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In order to be successful, efforts to improve the overall energy efficiency of boilers and water heaters in any given facility must take into account the existing processes and equipment in that facility. In other words, there are no cookie-cutter solutions.
Consider this example: A facility operates a large boiler year round to provide steam to two instantaneous heaters, which keep the potable water outlet temperature at 130 degrees.
A new, high-efficiency, condensing, gas-fired boiler could perform this task, which would allow operators to cycle down the large steam boilers in the non-heating season. The instantaneous potable water heaters would remain for emergency backup and could be started by the BAS if a condensing boiler fails. This set-up provides a backup in the unlikely loss of natural gas, where the large, dual-fuel boilers could be started in oil-fired mode to support the instantaneous steam potable water heaters.
The boiler efficiency for the condensing boiler is 98 percent, so it would pay for itself quickly in the energy losses of the dual-fuel, main steam boilers and the losses inherent in the instantaneous heaters.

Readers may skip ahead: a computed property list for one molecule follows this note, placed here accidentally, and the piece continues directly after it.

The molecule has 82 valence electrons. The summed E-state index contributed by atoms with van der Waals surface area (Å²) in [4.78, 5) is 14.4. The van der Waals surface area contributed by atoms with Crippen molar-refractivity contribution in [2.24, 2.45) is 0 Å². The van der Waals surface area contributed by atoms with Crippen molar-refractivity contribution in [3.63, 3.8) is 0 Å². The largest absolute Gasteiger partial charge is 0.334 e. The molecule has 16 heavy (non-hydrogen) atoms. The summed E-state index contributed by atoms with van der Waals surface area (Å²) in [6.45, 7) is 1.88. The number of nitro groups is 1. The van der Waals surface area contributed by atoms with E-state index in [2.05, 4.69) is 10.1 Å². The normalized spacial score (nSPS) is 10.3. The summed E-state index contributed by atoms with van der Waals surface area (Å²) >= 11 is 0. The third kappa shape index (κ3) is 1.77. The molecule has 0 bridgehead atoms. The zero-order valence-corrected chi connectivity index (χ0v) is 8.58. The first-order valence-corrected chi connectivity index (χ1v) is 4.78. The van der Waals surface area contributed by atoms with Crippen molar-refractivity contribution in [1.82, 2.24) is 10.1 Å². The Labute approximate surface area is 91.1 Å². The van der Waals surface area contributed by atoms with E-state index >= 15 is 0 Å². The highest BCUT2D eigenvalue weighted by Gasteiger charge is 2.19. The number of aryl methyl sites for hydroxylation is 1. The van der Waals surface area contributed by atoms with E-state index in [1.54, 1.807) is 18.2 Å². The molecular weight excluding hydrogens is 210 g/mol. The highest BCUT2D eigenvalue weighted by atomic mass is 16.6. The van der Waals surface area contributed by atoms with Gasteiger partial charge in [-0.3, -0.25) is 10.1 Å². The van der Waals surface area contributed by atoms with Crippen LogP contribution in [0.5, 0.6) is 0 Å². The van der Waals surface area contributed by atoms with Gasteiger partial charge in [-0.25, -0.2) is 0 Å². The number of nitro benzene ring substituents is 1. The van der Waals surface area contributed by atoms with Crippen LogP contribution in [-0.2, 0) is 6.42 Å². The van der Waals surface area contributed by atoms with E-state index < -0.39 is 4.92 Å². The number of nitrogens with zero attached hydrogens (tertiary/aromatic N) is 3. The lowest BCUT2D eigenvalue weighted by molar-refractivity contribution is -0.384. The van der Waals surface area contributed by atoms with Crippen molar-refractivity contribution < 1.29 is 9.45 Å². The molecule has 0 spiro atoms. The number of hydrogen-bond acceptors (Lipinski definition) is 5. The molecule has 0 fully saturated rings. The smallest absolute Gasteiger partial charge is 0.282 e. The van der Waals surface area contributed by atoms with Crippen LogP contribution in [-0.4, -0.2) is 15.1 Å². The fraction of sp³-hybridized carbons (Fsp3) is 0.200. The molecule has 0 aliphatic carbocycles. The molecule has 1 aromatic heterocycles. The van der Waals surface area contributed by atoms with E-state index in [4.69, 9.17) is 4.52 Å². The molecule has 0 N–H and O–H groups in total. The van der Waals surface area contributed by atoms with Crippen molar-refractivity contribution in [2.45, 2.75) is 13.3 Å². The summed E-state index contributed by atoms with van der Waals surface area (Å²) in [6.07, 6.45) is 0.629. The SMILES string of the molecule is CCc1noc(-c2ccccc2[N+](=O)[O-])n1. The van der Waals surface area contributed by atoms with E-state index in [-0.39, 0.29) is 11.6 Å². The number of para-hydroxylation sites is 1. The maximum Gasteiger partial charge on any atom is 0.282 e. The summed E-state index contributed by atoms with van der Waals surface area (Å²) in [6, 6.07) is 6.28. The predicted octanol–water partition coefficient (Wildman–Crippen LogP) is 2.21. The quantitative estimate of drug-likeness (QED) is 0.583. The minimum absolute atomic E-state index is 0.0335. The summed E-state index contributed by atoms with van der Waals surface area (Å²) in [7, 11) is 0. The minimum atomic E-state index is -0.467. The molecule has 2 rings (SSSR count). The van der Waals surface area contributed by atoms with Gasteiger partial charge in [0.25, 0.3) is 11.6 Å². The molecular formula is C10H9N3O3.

In addition to using the condensing boiler for heating potable water, managers can include these energy-saving BAS controls for potable water heating:
• provide BACnet integration to the new condensing boiler, which would allow extensive monitoring, alarming, trending and control features for the boiler
• provide a BTU meter for the potable water loop to allow the BAS to monitor the rate of energy use for water heating and calculate the energy rate for daily, monthly, and yearly use
• provide BAS start and stop points for the operation of recirculation pumps on the potable water loops, which also would include status monitoring of the pumps in case of failure
• scheduling the recirculation pump for a reduction of energy and thermal losses from the pump loops when the facility is unoccupied.
Compiling and presenting key data is essential to secure buy-in for an energy efficiency plan and should include:
• total budget cost figures from each of the team members to accomplish the project
• energy-analysis data from the boiler manufacturer for the proposed burner upgrade, showing energy-efficiency improvements and payback data
• energy-analysis data from the manufacturer for the condensing boiler addition for potable water heating
• brochures for the new burners, economizers, flow meters, burner management controls, combustion control system, and condensing potable water heating boiler
• proposed construction schedule.
Doug Wooten is a senior controls consultant with Mazzetti — www.mazzetti.com — a national consulting enginering firm.
Boiler and Water Heaters: No Cookie Cutter Solutions for Improved Efficiency